A person in my firm was fired and she gave her iPad back, forgetting to remove the iCloud account.
Until I discovered it, other people were able to read the messaged she received from her significant other through Messages. Embarassing...
If I did not remove her account, today people would still read her personal messages...
I agree that the loss of "Save As" is really irritating. I've been trying to get used to it for weeks and I still don't have a good sense for it. All alternatives seem to add more steps than simply "Save As." Which had the added appeal of doing precisely what it said and usually precisely what I wanted. Using applications that have not "revved" to the new menus are a pleasure in comparison.
I was also frustrated to discover, accidentally of course, that Preview will now save the changes you make without notice! This is probably even worse.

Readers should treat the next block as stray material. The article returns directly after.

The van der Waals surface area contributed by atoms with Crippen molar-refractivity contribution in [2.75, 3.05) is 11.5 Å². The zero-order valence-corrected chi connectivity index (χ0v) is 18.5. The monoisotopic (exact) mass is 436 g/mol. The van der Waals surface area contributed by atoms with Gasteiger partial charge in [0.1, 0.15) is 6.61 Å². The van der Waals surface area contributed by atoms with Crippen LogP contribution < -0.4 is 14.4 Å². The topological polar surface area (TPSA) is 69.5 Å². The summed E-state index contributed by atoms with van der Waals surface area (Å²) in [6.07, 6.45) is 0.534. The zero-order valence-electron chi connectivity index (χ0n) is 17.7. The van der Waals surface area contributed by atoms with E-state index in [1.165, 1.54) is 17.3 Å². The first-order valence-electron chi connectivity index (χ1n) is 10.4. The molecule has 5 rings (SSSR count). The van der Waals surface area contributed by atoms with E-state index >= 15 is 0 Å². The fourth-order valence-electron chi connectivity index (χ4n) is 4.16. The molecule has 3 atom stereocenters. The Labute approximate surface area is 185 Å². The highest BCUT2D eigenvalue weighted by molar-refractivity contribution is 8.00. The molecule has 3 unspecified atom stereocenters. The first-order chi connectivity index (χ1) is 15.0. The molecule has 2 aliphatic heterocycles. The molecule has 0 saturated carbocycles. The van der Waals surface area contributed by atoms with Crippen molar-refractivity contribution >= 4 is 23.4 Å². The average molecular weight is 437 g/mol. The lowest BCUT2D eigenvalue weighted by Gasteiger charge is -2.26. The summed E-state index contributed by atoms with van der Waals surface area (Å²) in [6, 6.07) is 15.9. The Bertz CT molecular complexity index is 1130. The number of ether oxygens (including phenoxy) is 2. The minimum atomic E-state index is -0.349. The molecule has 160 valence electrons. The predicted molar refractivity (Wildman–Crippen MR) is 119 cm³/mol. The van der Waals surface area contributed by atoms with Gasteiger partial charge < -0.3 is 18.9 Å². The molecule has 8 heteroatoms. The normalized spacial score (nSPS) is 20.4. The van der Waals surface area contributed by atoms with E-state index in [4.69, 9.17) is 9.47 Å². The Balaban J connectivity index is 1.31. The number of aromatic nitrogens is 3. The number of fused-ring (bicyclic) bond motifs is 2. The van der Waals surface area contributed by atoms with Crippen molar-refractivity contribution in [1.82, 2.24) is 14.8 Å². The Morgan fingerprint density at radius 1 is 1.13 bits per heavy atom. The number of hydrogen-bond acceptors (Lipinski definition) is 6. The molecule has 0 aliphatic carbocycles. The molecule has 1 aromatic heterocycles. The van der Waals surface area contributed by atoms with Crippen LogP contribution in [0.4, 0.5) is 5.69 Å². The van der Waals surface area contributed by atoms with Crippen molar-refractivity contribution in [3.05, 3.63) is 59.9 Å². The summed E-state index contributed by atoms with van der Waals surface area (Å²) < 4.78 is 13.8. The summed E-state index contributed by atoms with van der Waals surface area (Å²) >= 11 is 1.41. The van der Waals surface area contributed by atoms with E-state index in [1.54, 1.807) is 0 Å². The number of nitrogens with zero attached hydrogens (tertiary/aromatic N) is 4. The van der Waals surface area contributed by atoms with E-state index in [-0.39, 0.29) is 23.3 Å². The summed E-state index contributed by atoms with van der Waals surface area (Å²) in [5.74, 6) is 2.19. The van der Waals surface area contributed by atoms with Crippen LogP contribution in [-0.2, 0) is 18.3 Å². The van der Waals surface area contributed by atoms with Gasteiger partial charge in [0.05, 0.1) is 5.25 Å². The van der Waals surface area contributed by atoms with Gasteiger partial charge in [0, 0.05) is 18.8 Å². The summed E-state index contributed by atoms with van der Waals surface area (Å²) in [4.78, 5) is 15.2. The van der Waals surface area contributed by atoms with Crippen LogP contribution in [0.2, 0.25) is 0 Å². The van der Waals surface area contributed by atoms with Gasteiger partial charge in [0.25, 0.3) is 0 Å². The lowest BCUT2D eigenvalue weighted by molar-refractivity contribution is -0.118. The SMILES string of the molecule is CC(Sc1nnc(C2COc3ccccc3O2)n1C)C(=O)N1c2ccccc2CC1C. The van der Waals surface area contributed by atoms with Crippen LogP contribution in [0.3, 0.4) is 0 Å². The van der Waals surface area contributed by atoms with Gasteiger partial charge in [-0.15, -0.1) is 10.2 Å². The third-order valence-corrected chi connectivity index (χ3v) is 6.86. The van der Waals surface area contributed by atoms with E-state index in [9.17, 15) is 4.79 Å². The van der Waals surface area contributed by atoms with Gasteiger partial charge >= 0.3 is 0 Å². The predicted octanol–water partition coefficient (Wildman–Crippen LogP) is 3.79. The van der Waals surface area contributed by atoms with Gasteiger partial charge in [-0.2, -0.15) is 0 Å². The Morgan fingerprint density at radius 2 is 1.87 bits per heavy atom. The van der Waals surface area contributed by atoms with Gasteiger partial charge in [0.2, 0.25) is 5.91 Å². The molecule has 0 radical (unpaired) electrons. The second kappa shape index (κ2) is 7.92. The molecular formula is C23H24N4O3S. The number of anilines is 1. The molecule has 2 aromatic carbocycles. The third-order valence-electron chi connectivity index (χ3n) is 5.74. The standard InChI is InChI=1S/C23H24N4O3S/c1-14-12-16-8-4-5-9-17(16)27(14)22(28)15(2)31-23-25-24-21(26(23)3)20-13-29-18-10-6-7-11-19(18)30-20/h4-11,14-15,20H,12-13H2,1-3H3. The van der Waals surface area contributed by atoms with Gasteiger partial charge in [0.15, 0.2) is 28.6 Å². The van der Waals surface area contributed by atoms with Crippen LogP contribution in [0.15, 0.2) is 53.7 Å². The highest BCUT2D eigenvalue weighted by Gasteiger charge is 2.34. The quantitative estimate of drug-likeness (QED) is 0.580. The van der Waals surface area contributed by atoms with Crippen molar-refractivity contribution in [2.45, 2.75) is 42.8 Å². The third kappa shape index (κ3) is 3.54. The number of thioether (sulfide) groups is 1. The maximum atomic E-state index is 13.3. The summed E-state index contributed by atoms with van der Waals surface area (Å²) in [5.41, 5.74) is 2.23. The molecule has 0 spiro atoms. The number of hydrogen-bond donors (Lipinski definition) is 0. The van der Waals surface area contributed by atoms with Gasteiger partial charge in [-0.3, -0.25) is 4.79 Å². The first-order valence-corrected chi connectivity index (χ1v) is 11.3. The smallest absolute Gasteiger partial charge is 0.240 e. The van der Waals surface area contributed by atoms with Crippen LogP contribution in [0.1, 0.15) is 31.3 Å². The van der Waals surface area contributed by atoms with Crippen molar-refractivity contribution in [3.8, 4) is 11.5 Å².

Oxcart, iCloud does not encrypt my address book or my emails or my calendar. Hence I have gone off iCloud. I read about how WEP Internet security took one year for people to work out how to crack. Even 16 digit passwords are being hacked. I have 3 different layers of encryption on my data. But once I put a message on Facebook or add an calendar entry or send an email, that part of my life is not encrypted. Plus someone used a person's iCloud to wipe their computer. Encrypted or not the data was lost. Now a good backup will stop that. I have 7. Two at home in different places. One with my wife, two with me, and two with friends in other countries. But I have take this next step to stop someone having the ability to contact everyone I know through my address book, know where I will be tomorrow at 4 pm and have the power to delete my laptop. And I certainly have steps to take to ensure that my backups can never be in someone else's bands who might find a way to hack into them. Steve.